Harold López-Nussa

Te Lo Dije
(Mack Avenue)

Te Lo Dije is used throughout Cuba to mean, “I told you so.” True to the defiant spirit of the phrase, Havana-based pianist Harold López-Nussa’s new album explodes and expands contemporary narratives around modern jazz, ingeniously incorporating myriad Afro-Cuban styles.

The album opens with “Habana Sin Sábanas,” a high-octane track that combines the intricacies of an uptempo Latin vamp, salsa-style trumpet and a complex piano montuno with a syncopated bebop-like head and harmonic structure. The latter stylistic qualities might be assumed to be outside of the Afro-Cuban tradition, but on many of the songs here, López-Nussa deftly closes these supposed gaps imposed by the silo of genre.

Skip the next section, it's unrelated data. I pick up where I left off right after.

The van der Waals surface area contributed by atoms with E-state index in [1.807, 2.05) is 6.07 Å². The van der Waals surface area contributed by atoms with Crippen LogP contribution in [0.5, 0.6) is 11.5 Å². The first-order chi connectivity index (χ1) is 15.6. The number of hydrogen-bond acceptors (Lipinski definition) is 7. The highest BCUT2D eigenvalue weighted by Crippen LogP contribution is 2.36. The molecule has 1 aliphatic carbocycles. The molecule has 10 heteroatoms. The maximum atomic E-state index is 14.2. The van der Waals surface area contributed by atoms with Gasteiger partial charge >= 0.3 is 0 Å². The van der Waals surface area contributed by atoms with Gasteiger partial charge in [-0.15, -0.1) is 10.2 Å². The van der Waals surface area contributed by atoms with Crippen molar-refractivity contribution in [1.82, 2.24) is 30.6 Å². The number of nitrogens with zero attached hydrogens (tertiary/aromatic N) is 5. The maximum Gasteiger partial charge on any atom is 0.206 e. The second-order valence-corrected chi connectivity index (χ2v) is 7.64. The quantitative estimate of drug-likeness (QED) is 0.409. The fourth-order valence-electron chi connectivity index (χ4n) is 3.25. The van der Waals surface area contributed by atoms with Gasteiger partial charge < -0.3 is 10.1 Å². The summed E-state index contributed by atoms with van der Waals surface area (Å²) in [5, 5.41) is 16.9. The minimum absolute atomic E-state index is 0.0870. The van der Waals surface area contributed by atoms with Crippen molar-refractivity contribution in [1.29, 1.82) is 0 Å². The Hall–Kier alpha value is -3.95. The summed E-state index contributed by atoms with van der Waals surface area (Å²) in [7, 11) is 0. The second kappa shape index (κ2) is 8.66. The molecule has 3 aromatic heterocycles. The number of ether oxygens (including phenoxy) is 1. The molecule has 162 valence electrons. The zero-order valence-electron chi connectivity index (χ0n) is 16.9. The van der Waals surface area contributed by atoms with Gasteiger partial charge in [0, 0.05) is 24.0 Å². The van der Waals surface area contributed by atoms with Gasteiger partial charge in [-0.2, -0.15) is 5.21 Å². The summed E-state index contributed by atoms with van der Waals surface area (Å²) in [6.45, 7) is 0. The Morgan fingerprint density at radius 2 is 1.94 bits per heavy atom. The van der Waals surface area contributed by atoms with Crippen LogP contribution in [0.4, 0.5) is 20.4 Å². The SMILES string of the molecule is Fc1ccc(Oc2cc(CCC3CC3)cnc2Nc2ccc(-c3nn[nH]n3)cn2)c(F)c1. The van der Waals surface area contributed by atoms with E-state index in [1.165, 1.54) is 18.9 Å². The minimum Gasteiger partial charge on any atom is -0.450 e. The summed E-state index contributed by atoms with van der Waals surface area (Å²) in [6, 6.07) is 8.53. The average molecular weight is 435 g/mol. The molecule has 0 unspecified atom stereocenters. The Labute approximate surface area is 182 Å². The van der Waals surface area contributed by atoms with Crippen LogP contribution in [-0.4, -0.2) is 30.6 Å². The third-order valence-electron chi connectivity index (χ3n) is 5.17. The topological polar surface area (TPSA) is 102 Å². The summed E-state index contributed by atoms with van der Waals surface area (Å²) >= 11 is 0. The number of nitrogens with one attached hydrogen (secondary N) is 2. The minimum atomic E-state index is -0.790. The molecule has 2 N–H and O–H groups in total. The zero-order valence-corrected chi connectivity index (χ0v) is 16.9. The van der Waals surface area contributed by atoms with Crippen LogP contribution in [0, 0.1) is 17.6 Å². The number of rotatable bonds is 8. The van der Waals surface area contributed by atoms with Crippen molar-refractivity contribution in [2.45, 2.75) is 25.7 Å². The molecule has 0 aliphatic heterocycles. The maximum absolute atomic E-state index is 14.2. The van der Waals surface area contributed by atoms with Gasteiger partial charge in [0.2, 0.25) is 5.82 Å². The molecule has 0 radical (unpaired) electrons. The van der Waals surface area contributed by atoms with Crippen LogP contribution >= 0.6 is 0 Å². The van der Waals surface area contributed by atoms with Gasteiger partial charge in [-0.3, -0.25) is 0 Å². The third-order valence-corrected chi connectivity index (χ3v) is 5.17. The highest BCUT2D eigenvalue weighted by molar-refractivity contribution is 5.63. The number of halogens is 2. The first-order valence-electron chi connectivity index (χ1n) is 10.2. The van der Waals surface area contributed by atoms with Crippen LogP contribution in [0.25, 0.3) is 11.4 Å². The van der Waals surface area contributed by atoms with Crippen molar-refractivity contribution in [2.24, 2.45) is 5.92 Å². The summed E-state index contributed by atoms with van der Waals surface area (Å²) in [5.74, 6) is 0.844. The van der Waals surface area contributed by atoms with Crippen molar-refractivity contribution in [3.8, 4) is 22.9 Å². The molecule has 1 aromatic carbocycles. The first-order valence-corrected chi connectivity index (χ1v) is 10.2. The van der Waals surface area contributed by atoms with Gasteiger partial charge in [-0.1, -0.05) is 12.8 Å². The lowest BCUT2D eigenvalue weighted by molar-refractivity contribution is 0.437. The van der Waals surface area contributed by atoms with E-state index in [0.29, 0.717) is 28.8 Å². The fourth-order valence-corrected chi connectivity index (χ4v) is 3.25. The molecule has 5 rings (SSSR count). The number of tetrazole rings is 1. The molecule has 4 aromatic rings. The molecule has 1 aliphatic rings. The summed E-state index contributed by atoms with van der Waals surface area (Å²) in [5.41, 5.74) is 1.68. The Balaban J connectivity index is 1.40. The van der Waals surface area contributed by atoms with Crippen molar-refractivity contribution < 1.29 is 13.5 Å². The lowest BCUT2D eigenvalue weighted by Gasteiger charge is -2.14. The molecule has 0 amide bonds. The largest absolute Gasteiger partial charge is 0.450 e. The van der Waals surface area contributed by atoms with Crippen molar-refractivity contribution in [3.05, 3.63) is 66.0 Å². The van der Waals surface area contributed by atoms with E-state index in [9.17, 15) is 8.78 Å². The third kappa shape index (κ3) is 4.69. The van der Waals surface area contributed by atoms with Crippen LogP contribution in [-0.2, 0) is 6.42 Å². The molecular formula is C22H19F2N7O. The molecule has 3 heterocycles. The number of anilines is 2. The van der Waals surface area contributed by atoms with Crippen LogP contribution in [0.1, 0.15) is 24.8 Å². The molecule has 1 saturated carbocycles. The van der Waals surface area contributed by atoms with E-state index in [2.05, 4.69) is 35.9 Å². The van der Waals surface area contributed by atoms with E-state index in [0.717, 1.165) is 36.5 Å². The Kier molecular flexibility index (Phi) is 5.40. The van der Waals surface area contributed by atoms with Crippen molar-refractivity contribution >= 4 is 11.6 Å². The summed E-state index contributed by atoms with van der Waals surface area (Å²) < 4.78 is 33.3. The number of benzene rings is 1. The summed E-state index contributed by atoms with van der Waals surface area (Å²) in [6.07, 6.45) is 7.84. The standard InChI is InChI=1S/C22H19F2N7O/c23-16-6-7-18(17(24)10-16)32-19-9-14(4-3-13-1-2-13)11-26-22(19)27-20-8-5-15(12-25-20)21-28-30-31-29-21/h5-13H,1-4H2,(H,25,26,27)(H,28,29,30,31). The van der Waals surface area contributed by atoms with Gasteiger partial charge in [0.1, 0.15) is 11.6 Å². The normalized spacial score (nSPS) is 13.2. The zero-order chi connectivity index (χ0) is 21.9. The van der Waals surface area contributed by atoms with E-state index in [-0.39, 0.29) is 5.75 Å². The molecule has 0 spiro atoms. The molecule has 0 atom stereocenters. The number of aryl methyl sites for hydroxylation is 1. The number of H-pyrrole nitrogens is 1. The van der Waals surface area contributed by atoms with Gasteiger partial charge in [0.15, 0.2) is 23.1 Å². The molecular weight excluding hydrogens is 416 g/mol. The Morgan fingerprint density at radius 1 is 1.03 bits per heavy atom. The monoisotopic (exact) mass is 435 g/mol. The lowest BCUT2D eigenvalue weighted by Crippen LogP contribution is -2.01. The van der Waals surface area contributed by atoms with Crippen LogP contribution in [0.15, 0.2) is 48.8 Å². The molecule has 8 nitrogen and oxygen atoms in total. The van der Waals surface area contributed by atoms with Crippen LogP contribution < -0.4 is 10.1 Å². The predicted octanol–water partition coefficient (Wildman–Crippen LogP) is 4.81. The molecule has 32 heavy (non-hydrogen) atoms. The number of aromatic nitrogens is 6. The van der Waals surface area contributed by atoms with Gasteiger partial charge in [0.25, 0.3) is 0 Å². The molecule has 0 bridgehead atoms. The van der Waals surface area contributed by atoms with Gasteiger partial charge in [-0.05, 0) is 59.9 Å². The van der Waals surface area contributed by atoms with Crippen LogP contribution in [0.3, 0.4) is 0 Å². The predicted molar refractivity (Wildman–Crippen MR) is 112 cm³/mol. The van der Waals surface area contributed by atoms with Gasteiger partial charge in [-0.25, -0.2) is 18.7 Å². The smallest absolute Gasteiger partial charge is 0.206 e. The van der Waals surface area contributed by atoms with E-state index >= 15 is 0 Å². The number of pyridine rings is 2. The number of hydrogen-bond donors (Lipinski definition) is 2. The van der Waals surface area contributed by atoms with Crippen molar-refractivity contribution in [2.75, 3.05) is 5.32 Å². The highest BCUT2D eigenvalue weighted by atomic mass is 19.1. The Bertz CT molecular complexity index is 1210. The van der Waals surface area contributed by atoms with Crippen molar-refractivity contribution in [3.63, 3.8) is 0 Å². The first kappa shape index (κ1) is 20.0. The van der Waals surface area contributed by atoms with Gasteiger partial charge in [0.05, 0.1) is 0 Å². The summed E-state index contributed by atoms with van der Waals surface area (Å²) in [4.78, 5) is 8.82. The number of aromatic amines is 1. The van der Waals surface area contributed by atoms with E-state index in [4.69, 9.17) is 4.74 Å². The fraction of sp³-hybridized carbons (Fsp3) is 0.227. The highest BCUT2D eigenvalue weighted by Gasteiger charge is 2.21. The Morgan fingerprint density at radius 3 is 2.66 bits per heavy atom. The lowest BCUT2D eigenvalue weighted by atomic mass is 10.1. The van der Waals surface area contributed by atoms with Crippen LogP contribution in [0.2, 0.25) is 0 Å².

In fact, on the closer, “Van Van Meets New Orleans,” López-Nussa specifically signifies where songo—a term coined by the beloved Cuban band Los Van Van—meets New Orleans. By drawing the comparison, López-Nussa elucidates the Cuban roots that helped make jazz what it is. And the bandleader again draws the parallel on “Timbeando (To Chick Corea),” a tribute to the iconic composer’s Elektric Band.

Te Lo Dije is rip-roaring fun, often flying by at a breathless clip. It’s also astonishingly fresh. Though firmly seated in the rhythmic syncopation and interwoven melodies Latin music is known for, the recording is catapulted into new realms with López-Nussa’s fearless sense of stylistic combinations.